Between the late 1940s and the 1990s, the rights of women working for the Post Office changed. Over time, maternity leave allowances and payments were made available. With the introduction of maternity laws in the UK, ideas about the role of women and pregnancy slowly changed. More staff continued working while pregnant and returned to work after having children.

However, there was still little consideration given to the comfort of staff wearing a uniform while pregnant. It wasn’t until the late 1980s that Royal Mail started to consider the clothing needs of pregnant staff in uniform roles.

Comfort and Style

Royal Mail records show that that by the 1980s pregnant staff were expected to wear larger sizes of the existing uniform. This didn’t meet the needs of many of them, who chose to wear their own clothing, breaking uniform rules.

In the early 1990s Royal Mail considered letting staff buy their own clothing and reimbursing them for it. However, they didn’t think the maternity clothing available to buy in the shops was suitable. Instead, they decided to introduce official maternity clothing to make sure pregnant staff looked smart and were comfortable. They asked manufacturers to make a variety of uniform samples which were tested by members of staff.

Issued in 1993, the final range included two types of dresses, one pair of trousers and a shirt in three different sizes. At this time, it was estimated that around 800 postwomen a year were pregnant.

A dark blue maternity dress with light blue collar with red piping, and two rows of buttons going from the top to the bottom of it

Royal Mail Maternity Dress Around 1993 (2011-0076)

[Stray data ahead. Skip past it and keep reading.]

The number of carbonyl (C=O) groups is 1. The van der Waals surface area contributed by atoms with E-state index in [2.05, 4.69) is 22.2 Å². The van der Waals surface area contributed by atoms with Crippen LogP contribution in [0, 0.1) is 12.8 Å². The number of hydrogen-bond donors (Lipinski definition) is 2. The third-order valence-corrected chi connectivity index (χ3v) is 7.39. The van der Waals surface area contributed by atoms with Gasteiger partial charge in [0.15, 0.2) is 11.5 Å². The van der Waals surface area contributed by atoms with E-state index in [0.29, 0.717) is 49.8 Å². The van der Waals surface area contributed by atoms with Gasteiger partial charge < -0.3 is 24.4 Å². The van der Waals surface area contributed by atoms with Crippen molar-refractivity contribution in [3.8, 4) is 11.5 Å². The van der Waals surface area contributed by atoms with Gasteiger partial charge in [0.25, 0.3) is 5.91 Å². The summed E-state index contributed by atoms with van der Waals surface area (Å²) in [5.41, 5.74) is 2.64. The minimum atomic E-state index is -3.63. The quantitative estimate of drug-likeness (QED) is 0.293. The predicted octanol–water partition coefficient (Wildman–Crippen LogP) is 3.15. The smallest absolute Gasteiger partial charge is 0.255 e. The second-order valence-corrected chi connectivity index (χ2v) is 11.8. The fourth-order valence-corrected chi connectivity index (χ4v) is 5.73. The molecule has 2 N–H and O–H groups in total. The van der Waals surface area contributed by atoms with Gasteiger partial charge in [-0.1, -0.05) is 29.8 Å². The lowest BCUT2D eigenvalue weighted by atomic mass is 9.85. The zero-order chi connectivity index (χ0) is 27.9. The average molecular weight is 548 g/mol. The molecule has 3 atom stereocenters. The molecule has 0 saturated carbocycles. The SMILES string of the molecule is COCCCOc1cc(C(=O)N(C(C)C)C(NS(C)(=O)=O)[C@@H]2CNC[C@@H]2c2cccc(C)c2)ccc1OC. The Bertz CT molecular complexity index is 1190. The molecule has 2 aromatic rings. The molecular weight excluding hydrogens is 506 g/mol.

Pictured below, this article from the Royal Mail Courier employee magazine was used to promote the introduction of maternity wear. It details the items of clothing available and features positive comments from posties Belinda and Emma on their experience of wearing the new uniform.

The uniforms look very smart. Up to now I’ve been wearing my own clothes and it’s nice to look like one of the team again. I think it’s a good idea and certainly the way forward (Emma Watson, Staines Delivery Office, Courier Staff Magazine, February 1993).

A newspaper article titled 'Maternity wear boost for postal mums-to-be' with the image of two pregnant staff members wearing their new uniforms

‘Maternity wear boost for postal mums-to-be’ Royal Mail Courier Magazine Article (POST 92/987)

Since then, Royal Mail has continued to provide maternity uniform for those who need it.

Changing times

The end of the marriage bar reflected a change in attitudes towards women in the postal service. However, it took much longer for specific needs to be addressed. The introduction of maternity wear in the 1990s represented an important step forward. For the first time, the need for staff to look smart in uniform went hand in hand with meeting the needs of pregnant staff.

Find out more about the roles and changing conditions for women in the postal service.


Maternity wear boost for postal mums-to-be’, Royal Mail Courier Magazine Article, POST 92/987.

Royal Mail Maternity Dress Around 1993, 2011-0076.

Discover the battles won for uniform equality and the right to express identity in our Dressed to Deliver exhibition, opened until September 2024.